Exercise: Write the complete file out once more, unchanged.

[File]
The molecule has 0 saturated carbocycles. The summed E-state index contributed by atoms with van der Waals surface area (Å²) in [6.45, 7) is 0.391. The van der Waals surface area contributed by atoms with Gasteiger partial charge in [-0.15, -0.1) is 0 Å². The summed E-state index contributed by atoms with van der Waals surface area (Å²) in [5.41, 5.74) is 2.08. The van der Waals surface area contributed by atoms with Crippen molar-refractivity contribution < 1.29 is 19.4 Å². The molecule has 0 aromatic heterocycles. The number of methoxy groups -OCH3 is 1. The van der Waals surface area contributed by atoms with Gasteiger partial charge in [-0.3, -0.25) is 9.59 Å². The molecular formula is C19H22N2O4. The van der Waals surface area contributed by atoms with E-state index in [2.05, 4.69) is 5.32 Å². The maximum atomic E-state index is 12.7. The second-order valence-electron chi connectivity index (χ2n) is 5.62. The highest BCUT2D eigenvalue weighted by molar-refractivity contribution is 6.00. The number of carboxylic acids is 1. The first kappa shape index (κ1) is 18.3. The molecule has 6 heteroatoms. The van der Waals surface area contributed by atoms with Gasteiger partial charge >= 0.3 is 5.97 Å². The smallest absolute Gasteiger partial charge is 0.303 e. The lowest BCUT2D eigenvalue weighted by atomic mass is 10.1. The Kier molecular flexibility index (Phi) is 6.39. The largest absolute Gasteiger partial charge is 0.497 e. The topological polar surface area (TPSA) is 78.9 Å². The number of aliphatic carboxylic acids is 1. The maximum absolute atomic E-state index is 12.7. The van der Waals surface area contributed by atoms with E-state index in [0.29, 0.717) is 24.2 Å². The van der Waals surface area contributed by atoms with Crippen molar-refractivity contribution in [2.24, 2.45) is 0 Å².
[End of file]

The molecule has 0 saturated carbocycles. The summed E-state index contributed by atoms with van der Waals surface area (Å²) in [6.45, 7) is 0.391. The van der Waals surface area contributed by atoms with Gasteiger partial charge in [-0.15, -0.1) is 0 Å². The summed E-state index contributed by atoms with van der Waals surface area (Å²) in [5.41, 5.74) is 2.08. The van der Waals surface area contributed by atoms with Crippen molar-refractivity contribution < 1.29 is 19.4 Å². The molecule has 0 aromatic heterocycles. The number of methoxy groups -OCH3 is 1. The van der Waals surface area contributed by atoms with Gasteiger partial charge in [-0.3, -0.25) is 9.59 Å². The molecular formula is C19H22N2O4. The van der Waals surface area contributed by atoms with E-state index in [2.05, 4.69) is 5.32 Å². The maximum atomic E-state index is 12.7. The second-order valence-electron chi connectivity index (χ2n) is 5.62. The highest BCUT2D eigenvalue weighted by molar-refractivity contribution is 6.00. The number of carboxylic acids is 1. The first kappa shape index (κ1) is 18.3. The molecule has 6 heteroatoms. The van der Waals surface area contributed by atoms with Gasteiger partial charge >= 0.3 is 5.97 Å². The smallest absolute Gasteiger partial charge is 0.303 e. The lowest BCUT2D eigenvalue weighted by atomic mass is 10.1. The Kier molecular flexibility index (Phi) is 6.39. The largest absolute Gasteiger partial charge is 0.497 e. The topological polar surface area (TPSA) is 78.9 Å². The number of aliphatic carboxylic acids is 1. The maximum absolute atomic E-state index is 12.7. The van der Waals surface area contributed by atoms with E-state index in [0.29, 0.717) is 24.2 Å². The van der Waals surface area contributed by atoms with Crippen molar-refractivity contribution in [2.24, 2.45) is 0 Å².